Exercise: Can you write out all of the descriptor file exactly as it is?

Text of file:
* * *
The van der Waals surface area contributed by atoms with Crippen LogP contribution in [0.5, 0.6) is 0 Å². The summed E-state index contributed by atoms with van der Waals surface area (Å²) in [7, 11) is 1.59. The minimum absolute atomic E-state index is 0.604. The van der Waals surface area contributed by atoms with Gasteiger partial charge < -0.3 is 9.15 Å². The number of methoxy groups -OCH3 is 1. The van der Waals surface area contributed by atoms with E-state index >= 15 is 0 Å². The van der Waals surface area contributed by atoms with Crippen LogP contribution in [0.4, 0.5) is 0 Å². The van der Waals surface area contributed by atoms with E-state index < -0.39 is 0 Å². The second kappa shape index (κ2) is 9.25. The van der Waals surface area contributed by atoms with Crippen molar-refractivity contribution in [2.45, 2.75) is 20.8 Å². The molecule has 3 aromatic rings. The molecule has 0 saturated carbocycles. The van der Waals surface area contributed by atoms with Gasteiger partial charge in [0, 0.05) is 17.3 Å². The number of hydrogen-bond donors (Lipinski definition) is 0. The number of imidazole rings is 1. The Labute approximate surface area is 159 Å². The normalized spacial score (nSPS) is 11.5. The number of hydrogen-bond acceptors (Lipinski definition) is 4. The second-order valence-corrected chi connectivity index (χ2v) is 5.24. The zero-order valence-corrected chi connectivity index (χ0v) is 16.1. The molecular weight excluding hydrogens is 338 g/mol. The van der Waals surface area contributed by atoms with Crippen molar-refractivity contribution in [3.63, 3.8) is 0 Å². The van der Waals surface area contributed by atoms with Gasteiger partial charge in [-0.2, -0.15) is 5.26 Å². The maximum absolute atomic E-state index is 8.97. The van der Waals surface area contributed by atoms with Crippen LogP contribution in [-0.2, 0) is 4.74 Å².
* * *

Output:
The van der Waals surface area contributed by atoms with Crippen LogP contribution in [0.5, 0.6) is 0 Å². The summed E-state index contributed by atoms with van der Waals surface area (Å²) in [7, 11) is 1.59. The minimum absolute atomic E-state index is 0.604. The van der Waals surface area contributed by atoms with Gasteiger partial charge < -0.3 is 9.15 Å². The number of methoxy groups -OCH3 is 1. The van der Waals surface area contributed by atoms with E-state index >= 15 is 0 Å². The van der Waals surface area contributed by atoms with Crippen LogP contribution in [0.4, 0.5) is 0 Å². The van der Waals surface area contributed by atoms with E-state index < -0.39 is 0 Å². The second kappa shape index (κ2) is 9.25. The van der Waals surface area contributed by atoms with Crippen molar-refractivity contribution in [2.45, 2.75) is 20.8 Å². The molecule has 3 aromatic rings. The molecule has 0 saturated carbocycles. The van der Waals surface area contributed by atoms with Gasteiger partial charge in [0, 0.05) is 17.3 Å². The number of hydrogen-bond donors (Lipinski definition) is 0. The number of imidazole rings is 1. The Labute approximate surface area is 159 Å². The normalized spacial score (nSPS) is 11.5. The number of hydrogen-bond acceptors (Lipinski definition) is 4. The second-order valence-corrected chi connectivity index (χ2v) is 5.24. The zero-order valence-corrected chi connectivity index (χ0v) is 16.1. The molecular weight excluding hydrogens is 338 g/mol. The van der Waals surface area contributed by atoms with Crippen molar-refractivity contribution in [3.63, 3.8) is 0 Å². The van der Waals surface area contributed by atoms with Gasteiger partial charge in [-0.2, -0.15) is 5.26 Å². The maximum absolute atomic E-state index is 8.97. The van der Waals surface area contributed by atoms with Crippen LogP contribution in [-0.2, 0) is 4.74 Å².